natasha romanoff: it’s a man’s world

(Disclaimer: I am writing about this character as she appears in the MCU, not in the original comics)

This post is going to be the first of a mini series called character studies, where I take a closer look at characters portrayed in literature and film. Ever since I watched Endgame, I’ve wanted to write about Nat, and after re-watching Avengers with my parents, I’ve finally been inspired to do so.

Being the first major female character of the MCU, Natasha Romanoff appears first in Iron Man 2. We don’t learn much about her in this movie, only that she is an agent for SHIELD.

The first more intricate look we have of Nat is in Avengers, in two important (and complimentary) scenes that I’m going to highlight. The first, Black Widow is shown physically bound to a chair, being “interrogated” by a circle of men. It is worthy of noting I think, her outfit in this scene. She’s wearing makeup, a very flattering dress, tights, and goes on to be described as merely a “vase” (I believe). We know from Iron Man 2 that Natasha is capable of fooling nearly everyone, performing the job of a triple agent. She is constantly changing her hair and her look in every movie she appears in, so therefore, it’s rather fit for her to take on the role of a “woman” to give the men a false sense of power. Of course, the men in this situation believe that they have physically conquered the famous Black Widow, and, basking in their triumph, let slip the information that Natasha was looking for.

a baddie

In the second scene, Loki (a man) is trapped in a cage. Despite this physical setback, Loki believes that he still has the power. Now, whether this inflation of ego is due to the fact that he is a god or a man, we won’t know, but probably a combination of both. Nat lets him believe this, playing the part of sentimentality & emotional weakness (traditional characteristics coined almost purely on women), and once Loki believes that she has broke her, unknowingly lets slip his plan.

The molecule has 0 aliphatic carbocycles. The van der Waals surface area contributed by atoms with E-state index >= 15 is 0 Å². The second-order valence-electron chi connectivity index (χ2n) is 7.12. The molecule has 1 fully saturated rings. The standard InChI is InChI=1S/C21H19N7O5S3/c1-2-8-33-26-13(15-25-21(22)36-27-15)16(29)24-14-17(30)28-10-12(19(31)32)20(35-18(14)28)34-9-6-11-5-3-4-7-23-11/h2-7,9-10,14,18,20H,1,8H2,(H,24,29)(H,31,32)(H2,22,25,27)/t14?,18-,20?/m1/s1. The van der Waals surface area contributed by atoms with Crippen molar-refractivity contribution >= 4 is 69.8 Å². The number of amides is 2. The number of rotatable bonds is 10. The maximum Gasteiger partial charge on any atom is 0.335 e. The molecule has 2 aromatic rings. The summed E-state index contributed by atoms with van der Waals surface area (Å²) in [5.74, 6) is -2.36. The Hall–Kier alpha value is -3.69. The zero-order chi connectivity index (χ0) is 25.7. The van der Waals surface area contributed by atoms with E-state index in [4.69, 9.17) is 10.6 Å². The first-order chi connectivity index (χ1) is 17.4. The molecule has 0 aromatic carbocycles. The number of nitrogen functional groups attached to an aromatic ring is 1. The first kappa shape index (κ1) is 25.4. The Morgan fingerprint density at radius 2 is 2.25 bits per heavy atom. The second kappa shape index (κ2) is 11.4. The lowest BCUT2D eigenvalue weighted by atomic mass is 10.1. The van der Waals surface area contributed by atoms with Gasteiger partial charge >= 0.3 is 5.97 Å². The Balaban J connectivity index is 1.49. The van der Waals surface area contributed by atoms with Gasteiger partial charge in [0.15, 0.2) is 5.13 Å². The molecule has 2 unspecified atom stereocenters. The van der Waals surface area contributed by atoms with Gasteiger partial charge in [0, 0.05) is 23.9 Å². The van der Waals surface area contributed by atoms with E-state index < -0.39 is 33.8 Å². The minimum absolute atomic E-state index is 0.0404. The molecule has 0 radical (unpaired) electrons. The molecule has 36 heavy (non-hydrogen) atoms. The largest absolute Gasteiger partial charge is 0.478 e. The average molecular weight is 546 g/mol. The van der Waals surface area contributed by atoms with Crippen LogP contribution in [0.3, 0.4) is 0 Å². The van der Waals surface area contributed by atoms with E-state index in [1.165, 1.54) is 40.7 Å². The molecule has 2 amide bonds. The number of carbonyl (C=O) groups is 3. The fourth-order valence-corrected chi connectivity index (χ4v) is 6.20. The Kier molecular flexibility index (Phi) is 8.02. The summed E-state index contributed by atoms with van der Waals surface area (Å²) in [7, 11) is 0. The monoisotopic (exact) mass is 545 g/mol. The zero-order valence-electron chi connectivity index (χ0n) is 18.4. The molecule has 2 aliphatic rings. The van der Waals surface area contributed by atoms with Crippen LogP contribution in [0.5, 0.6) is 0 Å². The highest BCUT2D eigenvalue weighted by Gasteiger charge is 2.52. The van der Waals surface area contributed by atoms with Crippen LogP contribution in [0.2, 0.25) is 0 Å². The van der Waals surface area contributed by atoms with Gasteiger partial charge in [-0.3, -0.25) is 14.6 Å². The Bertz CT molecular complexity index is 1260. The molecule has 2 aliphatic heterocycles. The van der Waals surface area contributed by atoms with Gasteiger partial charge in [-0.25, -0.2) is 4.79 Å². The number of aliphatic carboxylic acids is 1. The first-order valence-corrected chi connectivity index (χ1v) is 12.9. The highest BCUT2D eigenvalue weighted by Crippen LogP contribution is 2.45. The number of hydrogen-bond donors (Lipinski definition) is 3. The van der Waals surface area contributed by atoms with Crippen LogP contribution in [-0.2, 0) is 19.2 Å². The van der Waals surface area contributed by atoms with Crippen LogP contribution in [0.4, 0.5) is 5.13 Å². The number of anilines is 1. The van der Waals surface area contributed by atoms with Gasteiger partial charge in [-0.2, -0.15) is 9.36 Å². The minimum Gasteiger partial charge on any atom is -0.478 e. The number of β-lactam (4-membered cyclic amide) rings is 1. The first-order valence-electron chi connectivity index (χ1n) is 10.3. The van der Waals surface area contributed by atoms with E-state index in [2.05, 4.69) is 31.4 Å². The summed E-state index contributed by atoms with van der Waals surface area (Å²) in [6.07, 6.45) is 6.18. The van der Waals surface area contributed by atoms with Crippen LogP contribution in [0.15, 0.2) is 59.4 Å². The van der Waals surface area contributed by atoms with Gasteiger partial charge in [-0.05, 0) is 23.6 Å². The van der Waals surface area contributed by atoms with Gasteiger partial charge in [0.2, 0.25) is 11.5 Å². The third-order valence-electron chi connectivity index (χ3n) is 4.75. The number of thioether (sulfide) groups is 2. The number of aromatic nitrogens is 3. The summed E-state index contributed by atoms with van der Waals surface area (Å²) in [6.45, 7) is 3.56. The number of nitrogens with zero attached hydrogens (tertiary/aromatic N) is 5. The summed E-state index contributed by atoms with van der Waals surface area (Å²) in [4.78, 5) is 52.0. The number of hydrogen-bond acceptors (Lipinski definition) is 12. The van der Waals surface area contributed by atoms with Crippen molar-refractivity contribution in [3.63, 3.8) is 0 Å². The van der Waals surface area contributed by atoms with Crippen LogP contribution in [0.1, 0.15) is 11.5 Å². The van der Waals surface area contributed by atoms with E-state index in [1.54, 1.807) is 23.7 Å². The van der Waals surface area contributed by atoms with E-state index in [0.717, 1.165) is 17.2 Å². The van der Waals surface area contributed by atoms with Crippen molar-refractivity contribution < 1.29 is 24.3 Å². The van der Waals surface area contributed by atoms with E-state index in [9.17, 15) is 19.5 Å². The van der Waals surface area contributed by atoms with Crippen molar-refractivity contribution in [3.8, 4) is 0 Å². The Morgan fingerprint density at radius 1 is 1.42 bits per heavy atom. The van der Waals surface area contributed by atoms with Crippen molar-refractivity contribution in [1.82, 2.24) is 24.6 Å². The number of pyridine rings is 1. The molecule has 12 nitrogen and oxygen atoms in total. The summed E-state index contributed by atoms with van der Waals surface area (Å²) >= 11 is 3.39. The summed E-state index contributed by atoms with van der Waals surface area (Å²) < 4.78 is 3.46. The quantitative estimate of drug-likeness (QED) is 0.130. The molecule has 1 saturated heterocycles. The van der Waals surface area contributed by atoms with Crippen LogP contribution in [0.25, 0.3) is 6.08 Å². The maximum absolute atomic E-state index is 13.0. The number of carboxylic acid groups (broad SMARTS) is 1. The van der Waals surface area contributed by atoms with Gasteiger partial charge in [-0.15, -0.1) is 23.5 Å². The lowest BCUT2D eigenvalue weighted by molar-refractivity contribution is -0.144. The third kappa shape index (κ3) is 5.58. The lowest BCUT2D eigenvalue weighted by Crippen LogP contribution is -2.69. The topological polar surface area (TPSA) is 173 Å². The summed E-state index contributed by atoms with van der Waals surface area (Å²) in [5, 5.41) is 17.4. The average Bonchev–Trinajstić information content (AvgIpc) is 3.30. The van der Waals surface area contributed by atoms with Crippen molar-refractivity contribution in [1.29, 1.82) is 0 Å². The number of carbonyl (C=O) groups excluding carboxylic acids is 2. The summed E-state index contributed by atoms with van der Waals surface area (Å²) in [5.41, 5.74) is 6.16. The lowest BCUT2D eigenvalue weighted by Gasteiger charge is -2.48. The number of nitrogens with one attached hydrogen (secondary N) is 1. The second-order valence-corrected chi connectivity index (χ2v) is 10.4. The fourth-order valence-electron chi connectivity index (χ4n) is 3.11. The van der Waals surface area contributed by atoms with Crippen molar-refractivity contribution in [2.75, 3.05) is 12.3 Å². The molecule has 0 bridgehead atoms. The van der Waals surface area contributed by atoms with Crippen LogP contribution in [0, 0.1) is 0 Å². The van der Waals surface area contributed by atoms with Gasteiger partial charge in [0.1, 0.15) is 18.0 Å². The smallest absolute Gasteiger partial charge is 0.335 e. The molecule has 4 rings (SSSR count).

Both scenes contain interesting dynamics in power and the illusion of power. Nat, a trained assassin, is highly conscious of the traditional power dynamic, the male ego, and how easy the ego is fed full. And even though the information she gained didn’t ultimately help the Avengers that much, it was still worthwhile to mention that she tricked the God of trickery.

Her more “feminine” side is shown as she acts as a sort of mother figure and emotional support for the Avengers. She is the person there for Steve when Peggy died, the one who Tony chooses to talk to when he was dying, the only one who can calm the Hulk down.

Nat’s character arc concludes in a bittersweet crescendo in Endgame, where she is shown as the only person (again) trying to keep the Avengers together. Her death is devastating but fitting, as she is often the glue and ultimately one of the reasons for Avengers. She chose to die for her family, but her sacrifice is often overlooked after Tony’s death, not to say that I didn’t ball my eyes out when Tony sacrificed himself.

The only female hero in the original Avengers, Nat ultimately reflects a larger state of the world, where the work of women are considered of lesser value, where sentimentality and “you cry like a girl” becomes an insult, and where the voices of women are only sometimes heard and rarely believed.

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